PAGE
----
Rental House
    A rental house around $530K (mortgaged $300K) - rental return $275/week (note: the house is old and small but the land is ~880 sqm. Hoping the zoning will be changed from 2B to 2C)

    I don't know what 2B and 2C means (I'm in WA) but what hope is there? 1%? 90%? This will weigh significantly in your decision.
    This investment is low yield, at 2.7% (sounds like Perth!) on the value. Assuming 2% costs (eg land tax) reduces this yield towards zero (!) you demand capital growth greater than 8% to make this a useful investment. If the zoning doesn't come through, do you have enough capital growth regardless?
    Even though you only owe $300k on the loan, the raw investment return needs to be thought through... ie do your figures on $530k not $300k.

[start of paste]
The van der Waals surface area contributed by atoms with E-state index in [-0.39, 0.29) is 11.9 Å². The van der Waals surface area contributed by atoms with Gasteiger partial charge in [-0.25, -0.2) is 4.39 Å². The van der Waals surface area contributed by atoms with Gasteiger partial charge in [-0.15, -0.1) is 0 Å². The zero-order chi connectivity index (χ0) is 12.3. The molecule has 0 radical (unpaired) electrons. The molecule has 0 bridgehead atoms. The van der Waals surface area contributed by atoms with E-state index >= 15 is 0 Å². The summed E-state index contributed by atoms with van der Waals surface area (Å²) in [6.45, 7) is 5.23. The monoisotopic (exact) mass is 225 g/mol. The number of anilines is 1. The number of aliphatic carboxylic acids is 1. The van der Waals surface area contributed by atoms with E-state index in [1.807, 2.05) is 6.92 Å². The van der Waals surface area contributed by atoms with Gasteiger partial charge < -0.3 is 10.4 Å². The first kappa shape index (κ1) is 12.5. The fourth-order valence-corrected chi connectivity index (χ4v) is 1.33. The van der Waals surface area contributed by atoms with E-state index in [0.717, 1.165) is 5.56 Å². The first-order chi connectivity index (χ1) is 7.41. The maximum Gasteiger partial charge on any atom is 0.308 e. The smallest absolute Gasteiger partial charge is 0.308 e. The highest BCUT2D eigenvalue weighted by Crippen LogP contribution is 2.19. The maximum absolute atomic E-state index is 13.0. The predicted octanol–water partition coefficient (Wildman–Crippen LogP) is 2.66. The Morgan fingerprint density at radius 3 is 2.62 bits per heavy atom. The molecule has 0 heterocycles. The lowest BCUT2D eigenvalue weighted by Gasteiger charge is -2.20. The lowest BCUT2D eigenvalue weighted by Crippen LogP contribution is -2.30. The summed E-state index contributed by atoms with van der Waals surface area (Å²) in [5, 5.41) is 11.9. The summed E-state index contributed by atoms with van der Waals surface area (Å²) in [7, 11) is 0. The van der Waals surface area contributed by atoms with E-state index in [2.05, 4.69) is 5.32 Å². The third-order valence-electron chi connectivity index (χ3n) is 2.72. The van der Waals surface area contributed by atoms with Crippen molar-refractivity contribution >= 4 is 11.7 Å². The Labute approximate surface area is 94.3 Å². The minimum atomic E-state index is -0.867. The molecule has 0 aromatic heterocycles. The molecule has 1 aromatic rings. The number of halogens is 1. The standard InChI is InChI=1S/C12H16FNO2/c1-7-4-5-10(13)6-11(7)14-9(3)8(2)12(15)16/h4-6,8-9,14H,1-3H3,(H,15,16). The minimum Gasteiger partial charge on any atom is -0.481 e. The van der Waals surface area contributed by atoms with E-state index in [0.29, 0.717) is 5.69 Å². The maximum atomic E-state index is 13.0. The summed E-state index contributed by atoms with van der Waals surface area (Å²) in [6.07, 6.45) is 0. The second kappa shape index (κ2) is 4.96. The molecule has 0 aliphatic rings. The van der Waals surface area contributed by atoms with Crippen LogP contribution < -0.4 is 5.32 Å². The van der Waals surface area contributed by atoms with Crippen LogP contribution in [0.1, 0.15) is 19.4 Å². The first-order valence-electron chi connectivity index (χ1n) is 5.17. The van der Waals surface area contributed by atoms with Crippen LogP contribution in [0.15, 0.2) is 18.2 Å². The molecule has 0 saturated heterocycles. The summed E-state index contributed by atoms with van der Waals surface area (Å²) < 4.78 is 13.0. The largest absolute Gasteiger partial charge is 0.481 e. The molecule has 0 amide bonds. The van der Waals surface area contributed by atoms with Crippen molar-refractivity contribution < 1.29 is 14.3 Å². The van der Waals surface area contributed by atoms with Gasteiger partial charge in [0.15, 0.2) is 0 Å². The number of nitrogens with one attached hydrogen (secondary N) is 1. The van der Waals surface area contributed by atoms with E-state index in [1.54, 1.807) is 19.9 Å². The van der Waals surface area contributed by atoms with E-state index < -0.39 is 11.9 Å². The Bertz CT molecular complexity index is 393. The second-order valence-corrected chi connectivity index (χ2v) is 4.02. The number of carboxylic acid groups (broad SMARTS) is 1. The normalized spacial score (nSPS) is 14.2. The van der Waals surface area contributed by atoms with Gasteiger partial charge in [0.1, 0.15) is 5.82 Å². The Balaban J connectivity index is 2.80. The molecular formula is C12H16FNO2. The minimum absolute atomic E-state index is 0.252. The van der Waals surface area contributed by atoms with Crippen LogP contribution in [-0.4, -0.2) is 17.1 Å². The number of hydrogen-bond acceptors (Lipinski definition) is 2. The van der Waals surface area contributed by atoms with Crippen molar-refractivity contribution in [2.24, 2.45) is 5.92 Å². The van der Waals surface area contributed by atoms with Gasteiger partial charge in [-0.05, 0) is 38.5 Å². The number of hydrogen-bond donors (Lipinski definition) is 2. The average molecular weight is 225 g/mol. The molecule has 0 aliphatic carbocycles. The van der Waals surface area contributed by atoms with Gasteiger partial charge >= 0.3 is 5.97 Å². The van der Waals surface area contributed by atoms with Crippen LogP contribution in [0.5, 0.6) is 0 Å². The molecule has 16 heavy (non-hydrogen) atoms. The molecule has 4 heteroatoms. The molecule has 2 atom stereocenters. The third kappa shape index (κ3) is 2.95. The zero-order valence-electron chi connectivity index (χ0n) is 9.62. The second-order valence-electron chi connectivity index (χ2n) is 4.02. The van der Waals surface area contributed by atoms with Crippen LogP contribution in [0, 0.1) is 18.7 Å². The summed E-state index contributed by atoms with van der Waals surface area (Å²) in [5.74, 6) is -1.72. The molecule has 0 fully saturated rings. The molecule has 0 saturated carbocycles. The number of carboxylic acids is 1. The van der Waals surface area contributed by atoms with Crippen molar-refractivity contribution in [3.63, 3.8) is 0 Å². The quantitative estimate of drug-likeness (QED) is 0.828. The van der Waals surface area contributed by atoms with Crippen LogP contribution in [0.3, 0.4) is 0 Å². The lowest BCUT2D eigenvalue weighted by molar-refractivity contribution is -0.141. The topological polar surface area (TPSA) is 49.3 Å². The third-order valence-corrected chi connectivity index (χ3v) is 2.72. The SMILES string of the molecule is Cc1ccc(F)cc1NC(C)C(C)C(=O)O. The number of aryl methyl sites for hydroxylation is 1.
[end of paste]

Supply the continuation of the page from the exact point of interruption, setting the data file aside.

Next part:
You've probably got a significant CGT issue if you sell this, so you'll need to weigh this up too.

    Rental Unit
    Own a rental unit around $300K (mortgage free) - rental return $265/week
    Well done with this one, mortgage free, 4.7% yield, plus capital growth. Ideal.
    (many in this forum would say, look at all that juicy equity!)

    Shares and Managed Funds
    You are heavy in property, and a FP would say that your asset allocation needs re-balancing. I don't know your superannuation situation... maybe you have a significant super balance and it's invested in 'growth' assets, or maybe its just in the good old 'balanced' fund. Regardless, I am of the opinion that you are top heavy in property (about $2m vs $32k, or about 60:1!)
    I reckon MFs may be the best option for you (gulp, can't believe I'm saying this, I'm a great fan of direct shares!) to diversify, as they will iron out the blips associated with individual shares, and it seems that this will suit your profile better.